Asia's Next Giant: South Korea and Late Industrialization

Asia's Next Giant: South Korea and Late Industrialization

Asia's Next Giant: South Korea and Late Industrialization

Asia's Next Giant: South Korea and Late Industrialization

Synopsis

South Korea has been quietly growing into a major economic force that is even challenging some Japanese industries. This timely book examines South Korean growth as an example of "late industrialization," a process in which a nation's industries learn from earlier innovator nations, rather than innovate themselves. Discussing state intervention, shop floor management, and big business groups, Amsden explores the reasons for South Korea's phenomenal growth, paying special attention to the principle of reciprocity in which the government imposes strict performance standards on those industries and companies that it aids. She thereby shows how South Korea, Japan, and Taiwan were able to grow faster than other emerging nations such as Brazil, Turkey, India, and Mexico. With its new insights, Asia's Next Giant is essential reading for anyone concerned with global competition and the world economy.

Excerpt

This book seeks an answer to the puzzle of why South Korea has grown so much faster than most developing countries, even those that have gone through what is called "late industrialization." Late industrialization applies to a subset of developing countries that began the twentieth century in an economically backward state based on raw materials, and dramatically raised national income per capita by selectively investing in industry. Included are South Korea, Taiwan, Brazil, Turkey, India, and Mexico. This book also treats Japan as a late-industrializing country, which makes the list all the more heterogeneous. Diversity notwithstanding, all late industrializers have in common industrialization on the basis of learning, which has conditioned how they have behaved. These countries industrialized by borrowing foreign technology rather than by generating new products or processes, the hallmark of earlier industrializing nations.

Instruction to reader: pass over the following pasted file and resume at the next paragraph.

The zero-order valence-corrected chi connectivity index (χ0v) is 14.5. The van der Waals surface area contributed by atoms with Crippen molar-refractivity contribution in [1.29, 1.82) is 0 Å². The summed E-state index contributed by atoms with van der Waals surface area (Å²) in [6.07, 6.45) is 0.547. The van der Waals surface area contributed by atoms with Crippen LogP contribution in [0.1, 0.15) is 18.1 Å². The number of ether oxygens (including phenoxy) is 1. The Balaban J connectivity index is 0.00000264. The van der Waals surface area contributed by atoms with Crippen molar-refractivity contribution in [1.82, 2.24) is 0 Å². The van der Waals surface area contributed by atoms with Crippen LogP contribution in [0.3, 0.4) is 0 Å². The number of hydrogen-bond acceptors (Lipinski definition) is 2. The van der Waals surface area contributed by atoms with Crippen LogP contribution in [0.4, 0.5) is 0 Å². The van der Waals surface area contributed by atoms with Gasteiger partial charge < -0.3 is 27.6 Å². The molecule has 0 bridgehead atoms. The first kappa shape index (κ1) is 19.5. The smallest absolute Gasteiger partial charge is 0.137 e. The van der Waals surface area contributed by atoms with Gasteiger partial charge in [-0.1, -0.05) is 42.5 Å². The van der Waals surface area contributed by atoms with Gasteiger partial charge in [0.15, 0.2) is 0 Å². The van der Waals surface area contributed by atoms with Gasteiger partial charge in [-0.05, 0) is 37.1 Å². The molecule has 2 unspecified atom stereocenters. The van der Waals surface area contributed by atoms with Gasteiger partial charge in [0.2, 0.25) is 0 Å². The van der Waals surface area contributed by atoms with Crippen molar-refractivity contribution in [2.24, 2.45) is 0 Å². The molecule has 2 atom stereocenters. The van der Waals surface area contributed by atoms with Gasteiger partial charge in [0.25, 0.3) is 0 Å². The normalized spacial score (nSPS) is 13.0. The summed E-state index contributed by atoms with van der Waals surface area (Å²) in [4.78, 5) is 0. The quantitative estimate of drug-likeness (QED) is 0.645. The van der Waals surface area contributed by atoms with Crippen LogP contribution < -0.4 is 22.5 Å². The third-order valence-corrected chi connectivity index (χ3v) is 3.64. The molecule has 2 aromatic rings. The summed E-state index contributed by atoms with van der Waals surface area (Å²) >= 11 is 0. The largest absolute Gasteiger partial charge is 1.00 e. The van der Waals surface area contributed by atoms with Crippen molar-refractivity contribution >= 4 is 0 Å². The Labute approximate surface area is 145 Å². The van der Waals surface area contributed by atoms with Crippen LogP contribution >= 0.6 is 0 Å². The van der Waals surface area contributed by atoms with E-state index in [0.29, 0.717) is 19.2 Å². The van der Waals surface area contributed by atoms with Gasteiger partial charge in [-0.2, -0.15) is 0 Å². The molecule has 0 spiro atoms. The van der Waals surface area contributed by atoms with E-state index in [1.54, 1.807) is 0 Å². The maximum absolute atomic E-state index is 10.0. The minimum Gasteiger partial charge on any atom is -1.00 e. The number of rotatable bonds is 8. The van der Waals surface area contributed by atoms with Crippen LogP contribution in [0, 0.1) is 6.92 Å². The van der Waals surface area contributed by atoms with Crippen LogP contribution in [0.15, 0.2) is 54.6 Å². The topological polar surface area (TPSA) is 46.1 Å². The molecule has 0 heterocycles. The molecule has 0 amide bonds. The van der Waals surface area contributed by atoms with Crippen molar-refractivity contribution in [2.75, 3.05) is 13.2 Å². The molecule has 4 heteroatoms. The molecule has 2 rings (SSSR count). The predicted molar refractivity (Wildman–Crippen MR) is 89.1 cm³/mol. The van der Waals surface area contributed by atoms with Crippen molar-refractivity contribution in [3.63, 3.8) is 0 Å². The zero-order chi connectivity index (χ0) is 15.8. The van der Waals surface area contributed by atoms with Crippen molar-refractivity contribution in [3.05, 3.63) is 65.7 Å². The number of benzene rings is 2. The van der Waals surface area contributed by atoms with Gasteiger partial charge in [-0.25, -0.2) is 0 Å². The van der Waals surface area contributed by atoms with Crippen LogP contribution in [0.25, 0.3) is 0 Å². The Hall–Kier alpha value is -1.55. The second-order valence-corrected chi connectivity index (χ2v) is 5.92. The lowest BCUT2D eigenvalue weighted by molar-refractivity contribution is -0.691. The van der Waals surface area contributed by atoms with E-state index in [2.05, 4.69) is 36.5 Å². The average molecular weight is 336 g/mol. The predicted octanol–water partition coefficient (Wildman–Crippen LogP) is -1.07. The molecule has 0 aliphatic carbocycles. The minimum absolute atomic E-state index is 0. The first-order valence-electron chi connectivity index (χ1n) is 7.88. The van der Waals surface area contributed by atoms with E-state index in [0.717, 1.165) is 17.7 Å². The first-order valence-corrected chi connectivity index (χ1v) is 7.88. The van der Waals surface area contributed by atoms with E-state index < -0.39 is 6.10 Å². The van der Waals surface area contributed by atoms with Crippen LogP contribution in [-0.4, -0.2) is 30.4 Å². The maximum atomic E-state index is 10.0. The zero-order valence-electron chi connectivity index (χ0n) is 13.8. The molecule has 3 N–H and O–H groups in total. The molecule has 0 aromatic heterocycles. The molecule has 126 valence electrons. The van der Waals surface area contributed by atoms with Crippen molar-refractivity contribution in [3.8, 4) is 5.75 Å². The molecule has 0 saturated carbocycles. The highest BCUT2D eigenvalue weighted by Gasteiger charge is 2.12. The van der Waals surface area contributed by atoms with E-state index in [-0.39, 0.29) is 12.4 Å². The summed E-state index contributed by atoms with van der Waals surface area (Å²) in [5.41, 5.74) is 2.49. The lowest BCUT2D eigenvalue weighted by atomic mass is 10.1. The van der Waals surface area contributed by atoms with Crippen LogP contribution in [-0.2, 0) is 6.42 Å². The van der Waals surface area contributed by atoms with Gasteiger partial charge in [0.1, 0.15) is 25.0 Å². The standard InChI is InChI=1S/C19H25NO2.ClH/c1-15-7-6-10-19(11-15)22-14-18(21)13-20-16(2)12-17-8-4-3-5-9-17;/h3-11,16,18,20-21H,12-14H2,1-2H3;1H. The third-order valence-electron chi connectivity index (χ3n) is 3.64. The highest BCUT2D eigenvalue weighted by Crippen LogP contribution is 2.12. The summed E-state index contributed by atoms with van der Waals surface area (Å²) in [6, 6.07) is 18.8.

South Korea's growth is a classic example of late industrialization, and embodies all of the elements common to these countries. It has involved a high degree of state intervention to get relative prices "wrong" in order to overcome the penalties of lateness, the growth of large diversified business groups (even in Taiwan) to transcend the hardships of having to compete without the advantages of novel technology, the emergence of salaried managers responsible for exploiting the borrowed technology (the private entrepreneur in large companies playing a much reduced role compared to earlier times), and a focus on shopfloor management to optimize technology transfer. All these factors allowed Korea to be among the first countries to penetrate world markets on the basis of low wages rather than a technological edge. England succeeded during the First Industrial Revolution on the basis of invention, and leading firms in Germany and the United States at a later time captured market share from England on the basis of innovation.

But Korea has succeeded far beyond the non-East Asian late industrializers. This book will examine in detail the factors that contributed to its success. It will analyze the crucial role of government not only in subsidizing certain industries to stimulate growth, but in . . .

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